An Encinitas woman accused of practicing medicine without a license, leaving a muscular sclerosis patient severely ill, pleaded not guilty today to 11 felony charges.
Kathleen Ann Helms, 57, was ordered held in lieu of $250,000 bail.
Deputy District Attorney Gina Darvas said two people treated by Helms filed complaints with the California Medical Board, prompting an investigation by the FBI.
The complaining witnesses claimed Helms, also known as Catherine Bright- Helms, falsely represented herself as a doctor of naturopathy in Encinitas and Oak Park, Ill.
“She tells people that she's a doctor; she in fact told the victims that she was an M.D.; she's not,” Darvas said outside court. “She doesn't have a license in California to practice medicine or any form of allopathic or alternative medicine. She claimed to be an expert in Lyme disease.” Helms, who operated a business called BrightHouse Wellness on North El Camino Real in Encinitas, allegedly had been diagnosing patients with Lyme disease and advising them to undergo a treatment plan that involved the infusion of dimethyl sulfoxide, injections of animal cells and taking vitamins, according to the FBI.
According to an affidavit in the case, Helms diagnosed a patient with the inflammatory illness after looking at a sample of blood under a microscope, and then prescribed a treatment plan that included shots of bovine stem cells from Germany.
Helms allegedly directed the patient to go to a Tijuana hospital to have a peripherally inserted central line put into one of her arms so Helms could give treatments intravenously. The patient agreed to pay $300 for the insertion of the line and $30,000 for the treatment Helms recommended, according to the affidavit.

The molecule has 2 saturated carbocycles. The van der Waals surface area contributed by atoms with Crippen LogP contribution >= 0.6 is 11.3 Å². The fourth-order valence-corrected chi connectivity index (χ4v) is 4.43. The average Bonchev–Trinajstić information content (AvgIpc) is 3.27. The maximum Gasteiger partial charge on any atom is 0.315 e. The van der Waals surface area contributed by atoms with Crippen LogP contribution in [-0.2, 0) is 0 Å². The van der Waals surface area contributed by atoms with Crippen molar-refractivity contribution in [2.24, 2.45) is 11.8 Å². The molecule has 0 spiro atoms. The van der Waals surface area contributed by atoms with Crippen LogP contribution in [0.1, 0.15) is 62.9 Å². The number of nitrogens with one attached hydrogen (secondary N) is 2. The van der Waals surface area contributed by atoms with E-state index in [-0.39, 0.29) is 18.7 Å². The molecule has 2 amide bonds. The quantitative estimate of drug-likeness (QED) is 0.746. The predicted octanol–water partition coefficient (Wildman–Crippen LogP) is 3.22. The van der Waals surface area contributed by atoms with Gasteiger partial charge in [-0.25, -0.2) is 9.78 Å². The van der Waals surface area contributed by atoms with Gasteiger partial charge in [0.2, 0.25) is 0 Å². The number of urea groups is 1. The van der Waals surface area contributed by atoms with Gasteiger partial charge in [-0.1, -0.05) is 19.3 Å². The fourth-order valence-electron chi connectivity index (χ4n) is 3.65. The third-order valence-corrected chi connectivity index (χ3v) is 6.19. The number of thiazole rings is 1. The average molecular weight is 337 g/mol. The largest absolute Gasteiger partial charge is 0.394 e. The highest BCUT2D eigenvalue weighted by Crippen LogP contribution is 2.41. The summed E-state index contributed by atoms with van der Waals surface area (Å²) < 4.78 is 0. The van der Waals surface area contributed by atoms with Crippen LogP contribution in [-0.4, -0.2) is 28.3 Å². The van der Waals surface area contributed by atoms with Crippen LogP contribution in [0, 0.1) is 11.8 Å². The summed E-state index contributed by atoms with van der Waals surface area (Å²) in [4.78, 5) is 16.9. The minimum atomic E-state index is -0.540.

The patient suffered multiple complications with the insertion of the line and had to return to Tijuana three times to make the line functional, according to the FBI.
The patient subsequently returned to Helms' office, where she was hooked to an IV and infused with four bags of dimethyl sulfoxide, an experimental medicinal solvent, and two stem-cell injections in the stomach, the affidavit alleges. The treatment session took about seven hours, according to the FBI.
The patient returned to Helms' office three more times and underwent a similar regime that included infusions and injections. On the evening of the last treatment, the woman became seriously ill at home and was taken to an emergency room and immediately placed in an intensive-care unit, according to the affidavit.
The patient initially was told she only had hours to live because her organs were shutting down, but ultimately was hospitalized for six weeks, then placed into a skill-nursing facility and later an assisted-living facility, according to the FBI.
A man diagnosed by Helms with Lyme disease was suffering from prostate cancer, Darvas said, Each alleged victim—referred to Helms through other alternative practitioners—is out about $6,000, according to Darvas.
Helms is charged with multiple counts of treating the sick without a certificate and grand theft and faces nearly 13 years in prison if convicted. A bail review was scheduled Monday and a preliminary hearing for Aug. 28.
—City News Service